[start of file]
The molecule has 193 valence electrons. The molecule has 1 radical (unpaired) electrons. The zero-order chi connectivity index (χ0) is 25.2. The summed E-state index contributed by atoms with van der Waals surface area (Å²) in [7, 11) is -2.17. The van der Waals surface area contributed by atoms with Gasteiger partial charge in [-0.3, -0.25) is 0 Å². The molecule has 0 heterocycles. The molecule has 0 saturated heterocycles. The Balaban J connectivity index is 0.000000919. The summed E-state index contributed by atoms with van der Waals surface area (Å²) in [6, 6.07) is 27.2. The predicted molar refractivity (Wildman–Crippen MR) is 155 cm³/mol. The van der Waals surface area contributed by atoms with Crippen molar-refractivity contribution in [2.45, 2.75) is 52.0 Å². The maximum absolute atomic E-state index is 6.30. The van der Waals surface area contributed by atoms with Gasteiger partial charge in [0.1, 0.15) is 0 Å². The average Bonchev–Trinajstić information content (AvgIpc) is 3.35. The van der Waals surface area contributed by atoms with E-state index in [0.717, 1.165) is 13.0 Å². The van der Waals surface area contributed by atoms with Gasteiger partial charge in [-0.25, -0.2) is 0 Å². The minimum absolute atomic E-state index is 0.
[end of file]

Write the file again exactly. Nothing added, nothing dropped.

The molecule has 193 valence electrons. The molecule has 1 radical (unpaired) electrons. The zero-order chi connectivity index (χ0) is 25.2. The summed E-state index contributed by atoms with van der Waals surface area (Å²) in [7, 11) is -2.17. The van der Waals surface area contributed by atoms with Gasteiger partial charge in [-0.3, -0.25) is 0 Å². The molecule has 0 heterocycles. The molecule has 0 saturated heterocycles. The Balaban J connectivity index is 0.000000919. The summed E-state index contributed by atoms with van der Waals surface area (Å²) in [6, 6.07) is 27.2. The predicted molar refractivity (Wildman–Crippen MR) is 155 cm³/mol. The van der Waals surface area contributed by atoms with Crippen molar-refractivity contribution in [2.45, 2.75) is 52.0 Å². The maximum absolute atomic E-state index is 6.30. The van der Waals surface area contributed by atoms with Gasteiger partial charge in [0.1, 0.15) is 0 Å². The average Bonchev–Trinajstić information content (AvgIpc) is 3.35. The van der Waals surface area contributed by atoms with E-state index in [0.717, 1.165) is 13.0 Å². The van der Waals surface area contributed by atoms with Gasteiger partial charge in [-0.25, -0.2) is 0 Å². The minimum absolute atomic E-state index is 0.